Vallozzi's Pittsburgh | Restaurant Reviews | Pittsburgh | Pittsburgh City Paper

Vallozzi's Pittsburgh

The venerable Italian restaurant from Greensburg now has a Downtown outpost on Fifth Avenue

Veal chop Parmigiana for two: breaded, bone-in chop, served with mafalda tossed with tomato sauce
Veal chop Parmigiana for two: breaded, bone-in chop, served with mafalda tossed with tomato sauce

While corporate chain restaurants tend to ring city centers by establishing links in suburban shopping centers, local restaurants branch out in more idiosyncratic patterns. An establishment that has become popular in one neighborhood will often seek to shorten waits for tables by opening a second location nearby. Sometimes, success in the city leads proprietors to test suburban waters, leading to broader choices all around.

Vallozzi's, a venerable Italian restaurant from Greensburg, recently reversed this trajectory when it opened a new branch amid the bright lights of recently revitalized lower Fifth Avenue, Downtown. Vallozzi's Pittsburgh is a thoughtful blend of contemporary and traditional Italian imagery and flavors. Coming in off the bustling sidewalk, visitors pass through a sort of indoor birch forest of a lobby, where white-painted branches stand in for live plants, to take their seats in dining rooms walled in faux-aged frescoes. This progression allowed us to put the familiar sights and sounds of Downtown behind us and focus on the sensory experience of Italy that Vallozzi's works hard to create. 

Our first glance at the menu suggested that tradition would dominate, but a closer look revealed how even classic dishes like bacon-wrapped scallops had been updated, in this case with prosciutto for bacon, truffled beans for a bed, and a kohlrabi and apple salad. Meanwhile, bucatini carbonara, a dish that's been estranged from its Italian roots by American popularity, was reconceived. While the Italian-American style chokes the noodles in puddles of heavy cream, Italians rely on raw egg, beaten and tempered by the hot noodles. Vallozzi's gave a nod to this latter method by topping the pasta with a soft-fried egg, allowing the assertive flavors of black pepper and garlic to enliven the cream that clung to the al dente bucatini.

A Vallozzi's Greensburg classic that has made the move to Downtown was turtle bisque. The smooth soup, studded with just enough tender shreds of terrapin, was deep brown, indescribably rich and savory, and thick without being heavy.

Vallozzi's fresh mozzarella bar deserves to become a classic in its own time. In the storefront lounge, you can sit before an array of cheeses — not unlike sitting at a sushi bar. We sampled gorgonzola dolce, served with wafer-thin slices of seckel pear and chopped walnuts, and smoked buffalo mozzarella, with roasted fig and spiced pecans. The former delivered rich, intensely flavored cheese with perfect accompaniments, while the latter combined ingredients that don't always work (at least not for us) into a wholly harmonious array. We especially enjoyed how subtly the smoke infused the cheese, lending it just enough body to hold its own with the bold fig and pecans.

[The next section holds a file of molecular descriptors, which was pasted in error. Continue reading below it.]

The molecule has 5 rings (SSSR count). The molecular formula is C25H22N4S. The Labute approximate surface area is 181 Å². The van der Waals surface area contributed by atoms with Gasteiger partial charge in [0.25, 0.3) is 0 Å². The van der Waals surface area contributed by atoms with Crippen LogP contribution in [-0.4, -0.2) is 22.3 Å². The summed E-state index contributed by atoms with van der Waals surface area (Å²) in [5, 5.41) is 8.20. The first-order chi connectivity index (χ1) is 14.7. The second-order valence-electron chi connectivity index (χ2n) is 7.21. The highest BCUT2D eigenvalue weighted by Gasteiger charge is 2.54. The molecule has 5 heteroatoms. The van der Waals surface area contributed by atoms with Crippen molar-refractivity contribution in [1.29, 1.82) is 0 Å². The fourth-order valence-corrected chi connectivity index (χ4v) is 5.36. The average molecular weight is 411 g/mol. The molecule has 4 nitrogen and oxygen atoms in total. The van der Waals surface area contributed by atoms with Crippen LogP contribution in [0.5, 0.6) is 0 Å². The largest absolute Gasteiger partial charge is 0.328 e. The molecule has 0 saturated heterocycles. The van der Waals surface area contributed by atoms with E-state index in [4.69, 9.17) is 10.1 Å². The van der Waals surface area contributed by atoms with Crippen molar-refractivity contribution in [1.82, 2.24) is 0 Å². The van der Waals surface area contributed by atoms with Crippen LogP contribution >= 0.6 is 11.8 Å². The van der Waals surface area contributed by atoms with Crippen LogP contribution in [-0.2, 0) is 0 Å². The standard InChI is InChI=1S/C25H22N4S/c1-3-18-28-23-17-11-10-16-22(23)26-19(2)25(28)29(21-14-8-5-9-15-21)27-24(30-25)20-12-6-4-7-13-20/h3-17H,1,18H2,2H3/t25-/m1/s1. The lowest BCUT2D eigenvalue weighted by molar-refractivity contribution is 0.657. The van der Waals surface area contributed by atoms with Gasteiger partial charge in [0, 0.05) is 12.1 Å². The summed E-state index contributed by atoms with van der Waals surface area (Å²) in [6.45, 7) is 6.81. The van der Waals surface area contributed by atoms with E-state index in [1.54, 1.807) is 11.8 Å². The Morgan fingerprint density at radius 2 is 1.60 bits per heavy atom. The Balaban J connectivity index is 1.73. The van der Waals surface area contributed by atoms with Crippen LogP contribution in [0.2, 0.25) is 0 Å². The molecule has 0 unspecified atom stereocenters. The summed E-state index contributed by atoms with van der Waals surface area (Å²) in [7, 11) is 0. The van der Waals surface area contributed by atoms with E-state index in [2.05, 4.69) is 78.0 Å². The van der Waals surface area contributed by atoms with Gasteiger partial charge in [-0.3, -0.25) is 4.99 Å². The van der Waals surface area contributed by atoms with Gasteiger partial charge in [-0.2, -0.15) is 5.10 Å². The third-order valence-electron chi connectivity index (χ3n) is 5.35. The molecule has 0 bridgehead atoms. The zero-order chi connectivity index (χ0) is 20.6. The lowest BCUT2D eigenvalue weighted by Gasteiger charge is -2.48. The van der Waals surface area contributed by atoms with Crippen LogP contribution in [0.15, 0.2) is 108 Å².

Pizza is de rigueur at even upscale Italian restaurants, where it tends away from pizzeria-style and toward wood-fired flatbread. But Vallozzi's offered something unexpected even in this ubiquitous realm. Its roughly square pizzas were built on crusts layered like pastry and walled up at the edges, as if formed in a shallow skillet. The crust texture was more like a cracker than chewy, Neapolitan dough, reminding us of pissaladiere from southern France. The distinctive crust worked well with a summery yet hearty topping of pesto, chicken, sweet peppers and artichoke hearts.

Veal saltimbocca, on a bed of mashed potatoes and a blanket of wilted spinach, was mostly traditional, but an unusual sage demi-glace was its defining characteristic, enhancing the cheese-filled veal and providing ample flavor to the potatoes. One quibble was that the veal was cut on the thick side, which resulted in slight toughness as well as imperfect proportion with the filling. The flavor was good enough that we didn't really mind, but it was a surprising misstep from the kitchen.

The dish that in many ways embodied our meal didn't sound Italian at all: buttermilk fried chicken. Fried chicken has had a bit of a revival of late, with superstar chefs competing against your grandmother's recipe, with mixed results. Vallozzi's took fried chicken as a starting point for a dish that managed to embody the Mediterranean and the American South at the same time, with chestnut gnocchi standing in for dumplings, prosciutto di Parma for Virginia ham and braised kale in lieu, perhaps, of escarole. All these ingredients were united under a flag of asiago-and-sage gravy, which tied the whole thing together in a satisfying dish that was somehow classically simple and utterly sophisticated.

By anchoring the menu with time-tested recipes, Vallozzi's is free to explore contemporary Italian cuisine. Ultimately, its fluency with both styles makes for a superlative — if expensive, even by Downtown standards — dining experience. 

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